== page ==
SL: You're right. There's an old, longstanding relationship with Stüssy from the early '90s days. There's also the Portland-based retailer — I know them by their Instagram handle, @TheCulturePDX. They've had a few special one-off old school Nike Marathon T-shirts that like Nordstrom specials from l'77 or '78. We did the UNION and Co concept with Chris and Beth about a year ago.

JD: Let's talk about some of the pieces in the capsule. Brendon, you're a huge paisley fiend. It pops up in a lot of your collections. What's the story behind some of the exclusive products and fabrics?

BB: The story here is this place where summer fun and the path we're on as a society collide. It's this weird thing where there's a lot of color, there's graphics, and it's fun and poppy, but if you start to peel back the layers, you'll recognize that there's some fairly serious concepts there.

The paisley is pretty interesting because if you look closely, the actual paisley itself is made up of tiny little flowers. Paisley for me, specifically, is viewed as this really traditional pattern, but when you apply it to clothing, it's almost kind of becomes an aggressive choice. It's not the easiest thing in the world to wear; it's certainly not the easiest thing to wear well. So we viewed paisley as this really aggressive thing where you really have to have a lot of confidence in yourself to pull it off.

JD: Brendon, as someone from Generation X, creative culture and corporations used to be each other's antithesis. Selling out was a bad thing. Now it's about monetization. When did you start to notice the rise of so-called “corporate punks” and see progressive-minded people trying to change the system from within?

BB: This part of the conversation gets really complex, because there's the perception of things and then there's the reality of things. My position on this now is: What we do as a company really gets to the truth of the matter. How we operate, how we act, the choices we make, that's what you look at. That's how you can tell if somebody is really doing the work. I feel like it's a really interesting time because it does appear to me that some of the larger organizations have made a legitimate shift to make more positive choices if they can.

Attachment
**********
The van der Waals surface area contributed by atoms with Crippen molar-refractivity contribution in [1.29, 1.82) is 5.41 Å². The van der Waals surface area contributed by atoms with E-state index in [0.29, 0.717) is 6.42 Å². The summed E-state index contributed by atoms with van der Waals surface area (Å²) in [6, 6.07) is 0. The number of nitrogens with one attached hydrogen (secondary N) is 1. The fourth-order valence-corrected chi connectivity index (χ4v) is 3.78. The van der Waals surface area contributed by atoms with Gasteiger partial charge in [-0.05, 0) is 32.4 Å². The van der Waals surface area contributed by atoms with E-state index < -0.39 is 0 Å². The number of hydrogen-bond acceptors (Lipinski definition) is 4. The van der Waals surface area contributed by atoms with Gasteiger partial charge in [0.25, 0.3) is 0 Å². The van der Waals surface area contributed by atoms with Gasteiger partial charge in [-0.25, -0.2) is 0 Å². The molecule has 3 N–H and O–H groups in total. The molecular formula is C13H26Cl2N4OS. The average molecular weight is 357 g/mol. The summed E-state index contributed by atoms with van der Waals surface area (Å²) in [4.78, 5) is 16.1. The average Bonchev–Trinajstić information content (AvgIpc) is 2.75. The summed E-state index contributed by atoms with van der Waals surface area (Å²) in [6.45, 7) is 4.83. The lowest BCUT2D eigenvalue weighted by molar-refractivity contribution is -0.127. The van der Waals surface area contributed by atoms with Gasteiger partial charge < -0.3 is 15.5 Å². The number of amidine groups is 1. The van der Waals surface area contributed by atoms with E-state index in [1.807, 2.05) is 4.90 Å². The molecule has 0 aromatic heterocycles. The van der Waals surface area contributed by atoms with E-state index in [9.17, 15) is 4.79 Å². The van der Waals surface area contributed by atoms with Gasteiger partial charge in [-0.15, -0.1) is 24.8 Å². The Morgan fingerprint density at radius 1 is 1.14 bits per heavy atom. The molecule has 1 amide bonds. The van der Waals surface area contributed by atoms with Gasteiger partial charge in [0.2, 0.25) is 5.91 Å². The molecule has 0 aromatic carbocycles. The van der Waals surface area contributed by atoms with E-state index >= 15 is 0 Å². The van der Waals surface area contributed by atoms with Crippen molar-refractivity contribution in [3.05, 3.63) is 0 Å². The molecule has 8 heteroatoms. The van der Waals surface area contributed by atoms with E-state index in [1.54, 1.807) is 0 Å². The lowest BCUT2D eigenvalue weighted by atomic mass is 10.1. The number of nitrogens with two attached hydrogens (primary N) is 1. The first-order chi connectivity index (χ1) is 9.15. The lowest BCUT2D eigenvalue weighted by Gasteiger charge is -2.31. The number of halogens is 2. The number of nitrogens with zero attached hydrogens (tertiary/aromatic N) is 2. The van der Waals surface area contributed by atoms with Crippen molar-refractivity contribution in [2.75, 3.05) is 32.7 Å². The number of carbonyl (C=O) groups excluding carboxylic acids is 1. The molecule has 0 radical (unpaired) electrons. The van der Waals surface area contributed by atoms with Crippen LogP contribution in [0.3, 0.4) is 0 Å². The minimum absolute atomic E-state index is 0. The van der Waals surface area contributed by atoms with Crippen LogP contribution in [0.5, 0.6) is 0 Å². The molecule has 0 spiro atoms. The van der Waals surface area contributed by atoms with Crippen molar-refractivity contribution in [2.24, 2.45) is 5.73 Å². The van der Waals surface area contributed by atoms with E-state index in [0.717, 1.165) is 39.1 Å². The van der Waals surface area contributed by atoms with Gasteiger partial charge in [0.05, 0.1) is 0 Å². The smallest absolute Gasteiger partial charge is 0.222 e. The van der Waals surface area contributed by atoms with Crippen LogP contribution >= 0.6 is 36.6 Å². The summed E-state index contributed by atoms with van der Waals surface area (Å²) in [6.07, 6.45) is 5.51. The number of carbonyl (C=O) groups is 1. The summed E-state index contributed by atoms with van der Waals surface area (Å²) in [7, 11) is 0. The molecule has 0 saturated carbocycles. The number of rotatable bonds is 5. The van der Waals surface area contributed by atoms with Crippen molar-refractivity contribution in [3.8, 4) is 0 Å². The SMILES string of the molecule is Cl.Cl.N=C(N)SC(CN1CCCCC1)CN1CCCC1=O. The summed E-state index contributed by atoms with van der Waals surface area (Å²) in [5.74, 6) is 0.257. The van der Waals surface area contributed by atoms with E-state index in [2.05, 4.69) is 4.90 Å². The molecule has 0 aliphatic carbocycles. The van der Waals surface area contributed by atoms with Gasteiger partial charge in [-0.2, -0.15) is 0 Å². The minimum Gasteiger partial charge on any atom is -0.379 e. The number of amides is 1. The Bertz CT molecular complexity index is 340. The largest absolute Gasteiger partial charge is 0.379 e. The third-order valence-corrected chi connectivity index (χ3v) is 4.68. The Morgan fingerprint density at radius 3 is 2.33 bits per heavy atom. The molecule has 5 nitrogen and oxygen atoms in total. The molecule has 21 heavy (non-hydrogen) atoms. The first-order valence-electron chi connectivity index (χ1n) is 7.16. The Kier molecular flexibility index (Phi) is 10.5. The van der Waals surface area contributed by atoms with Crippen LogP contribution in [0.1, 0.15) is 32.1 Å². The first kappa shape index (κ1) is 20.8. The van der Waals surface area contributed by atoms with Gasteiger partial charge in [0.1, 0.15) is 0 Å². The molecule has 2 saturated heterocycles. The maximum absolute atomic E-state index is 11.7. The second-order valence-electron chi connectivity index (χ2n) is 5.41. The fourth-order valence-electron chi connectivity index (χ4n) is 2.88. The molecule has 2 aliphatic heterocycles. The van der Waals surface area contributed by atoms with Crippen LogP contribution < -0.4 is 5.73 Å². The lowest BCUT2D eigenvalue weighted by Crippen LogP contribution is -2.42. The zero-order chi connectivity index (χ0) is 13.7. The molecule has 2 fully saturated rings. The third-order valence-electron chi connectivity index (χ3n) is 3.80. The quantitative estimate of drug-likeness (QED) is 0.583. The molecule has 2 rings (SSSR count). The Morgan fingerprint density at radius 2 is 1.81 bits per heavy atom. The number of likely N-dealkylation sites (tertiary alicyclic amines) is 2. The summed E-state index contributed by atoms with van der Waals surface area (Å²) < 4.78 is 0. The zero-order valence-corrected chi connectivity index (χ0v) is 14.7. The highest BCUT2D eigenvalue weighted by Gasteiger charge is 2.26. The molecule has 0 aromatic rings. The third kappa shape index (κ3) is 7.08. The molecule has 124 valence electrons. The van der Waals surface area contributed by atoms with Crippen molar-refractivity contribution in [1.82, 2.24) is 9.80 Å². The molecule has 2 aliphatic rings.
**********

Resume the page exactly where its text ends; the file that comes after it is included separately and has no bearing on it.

If we can be a part of that, if we can help in any way...that's kind of where we are. It's definitely a shift in my attitude, but the world has changed, so it would be silly for me to not change with it and recognize that some of these organizations that were really problematic for me 20 years ago now have the potential to be solution-based companies.

JD: Lastly, I want to talk about The B-52s collaboration. Brendan, Noah has done worked with everyone from Depeche Mode to The Cure. As someone who loves the album art to Bouncing Off the Satellites, it's interesting to see you went with the single cover art for “Wig.” Why that one?

BB: That one stood out to us for a variety of reasons. When I think about the B-52s, I think about outlandish behavior, look, and attitude, like the beehive hairdos. It's everything I love about the B-52s —it's weird and fun. They're kind of party band that doesn't take themselves seriously That behavior to me is super punk, the idea that you do what you want and can be yourself.

JD: Who do you think has the better Rock Lobster impression between you two?

SL: That sounds like a challenge if I ever heard one.

BB: I'll steer clear. I'm not weird enough.

Stay tuned for new episodes of Vibe Check every Tuesday and Thursday.